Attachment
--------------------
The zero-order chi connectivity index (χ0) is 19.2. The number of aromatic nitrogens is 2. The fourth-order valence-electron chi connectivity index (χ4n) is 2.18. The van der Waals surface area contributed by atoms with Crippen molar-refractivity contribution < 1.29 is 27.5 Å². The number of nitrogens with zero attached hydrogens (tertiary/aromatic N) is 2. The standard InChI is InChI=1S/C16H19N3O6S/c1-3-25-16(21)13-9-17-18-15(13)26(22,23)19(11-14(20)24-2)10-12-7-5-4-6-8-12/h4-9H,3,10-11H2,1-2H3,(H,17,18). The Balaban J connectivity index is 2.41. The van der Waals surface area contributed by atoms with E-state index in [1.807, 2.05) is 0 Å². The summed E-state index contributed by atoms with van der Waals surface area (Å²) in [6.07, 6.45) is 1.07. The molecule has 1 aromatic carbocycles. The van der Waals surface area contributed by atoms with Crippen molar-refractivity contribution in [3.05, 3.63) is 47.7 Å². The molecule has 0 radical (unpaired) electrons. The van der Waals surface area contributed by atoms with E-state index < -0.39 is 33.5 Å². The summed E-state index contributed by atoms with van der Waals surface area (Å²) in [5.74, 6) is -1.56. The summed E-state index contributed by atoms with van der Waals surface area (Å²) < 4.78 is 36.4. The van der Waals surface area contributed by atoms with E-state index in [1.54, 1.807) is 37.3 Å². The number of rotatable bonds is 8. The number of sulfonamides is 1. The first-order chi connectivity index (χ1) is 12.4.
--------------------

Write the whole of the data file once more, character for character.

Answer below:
The zero-order chi connectivity index (χ0) is 19.2. The number of aromatic nitrogens is 2. The fourth-order valence-electron chi connectivity index (χ4n) is 2.18. The van der Waals surface area contributed by atoms with Crippen molar-refractivity contribution < 1.29 is 27.5 Å². The number of nitrogens with zero attached hydrogens (tertiary/aromatic N) is 2. The standard InChI is InChI=1S/C16H19N3O6S/c1-3-25-16(21)13-9-17-18-15(13)26(22,23)19(11-14(20)24-2)10-12-7-5-4-6-8-12/h4-9H,3,10-11H2,1-2H3,(H,17,18). The Balaban J connectivity index is 2.41. The van der Waals surface area contributed by atoms with E-state index in [1.807, 2.05) is 0 Å². The summed E-state index contributed by atoms with van der Waals surface area (Å²) in [6.07, 6.45) is 1.07. The molecule has 1 aromatic carbocycles. The van der Waals surface area contributed by atoms with Crippen molar-refractivity contribution in [3.05, 3.63) is 47.7 Å². The molecule has 0 radical (unpaired) electrons. The van der Waals surface area contributed by atoms with E-state index < -0.39 is 33.5 Å². The summed E-state index contributed by atoms with van der Waals surface area (Å²) in [5.74, 6) is -1.56. The summed E-state index contributed by atoms with van der Waals surface area (Å²) < 4.78 is 36.4. The van der Waals surface area contributed by atoms with E-state index in [1.54, 1.807) is 37.3 Å². The number of rotatable bonds is 8. The number of sulfonamides is 1. The first-order chi connectivity index (χ1) is 12.4.